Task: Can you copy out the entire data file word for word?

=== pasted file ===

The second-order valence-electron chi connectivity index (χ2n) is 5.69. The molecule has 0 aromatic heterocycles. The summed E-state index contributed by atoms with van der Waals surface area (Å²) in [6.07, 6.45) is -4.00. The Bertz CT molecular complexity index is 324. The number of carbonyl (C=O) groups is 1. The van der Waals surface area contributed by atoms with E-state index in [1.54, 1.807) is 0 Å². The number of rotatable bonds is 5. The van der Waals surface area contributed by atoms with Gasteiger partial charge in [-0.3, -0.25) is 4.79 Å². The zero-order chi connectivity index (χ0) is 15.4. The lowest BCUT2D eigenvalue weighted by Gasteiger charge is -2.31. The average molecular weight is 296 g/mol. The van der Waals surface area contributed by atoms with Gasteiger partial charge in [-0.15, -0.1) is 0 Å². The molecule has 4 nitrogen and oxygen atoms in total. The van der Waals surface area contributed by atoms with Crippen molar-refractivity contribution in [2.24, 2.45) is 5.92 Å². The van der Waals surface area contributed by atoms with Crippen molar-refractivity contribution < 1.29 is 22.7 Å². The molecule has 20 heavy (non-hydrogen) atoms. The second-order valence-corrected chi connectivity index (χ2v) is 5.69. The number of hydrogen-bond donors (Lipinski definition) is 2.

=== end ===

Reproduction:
The second-order valence-electron chi connectivity index (χ2n) is 5.69. The molecule has 0 aromatic heterocycles. The summed E-state index contributed by atoms with van der Waals surface area (Å²) in [6.07, 6.45) is -4.00. The Bertz CT molecular complexity index is 324. The number of carbonyl (C=O) groups is 1. The van der Waals surface area contributed by atoms with E-state index in [1.54, 1.807) is 0 Å². The number of rotatable bonds is 5. The van der Waals surface area contributed by atoms with Gasteiger partial charge in [-0.3, -0.25) is 4.79 Å². The zero-order chi connectivity index (χ0) is 15.4. The lowest BCUT2D eigenvalue weighted by Gasteiger charge is -2.31. The average molecular weight is 296 g/mol. The van der Waals surface area contributed by atoms with Gasteiger partial charge in [-0.15, -0.1) is 0 Å². The molecule has 4 nitrogen and oxygen atoms in total. The van der Waals surface area contributed by atoms with Crippen molar-refractivity contribution in [2.24, 2.45) is 5.92 Å². The van der Waals surface area contributed by atoms with Crippen molar-refractivity contribution < 1.29 is 22.7 Å². The molecule has 20 heavy (non-hydrogen) atoms. The second-order valence-corrected chi connectivity index (χ2v) is 5.69. The number of hydrogen-bond donors (Lipinski definition) is 2.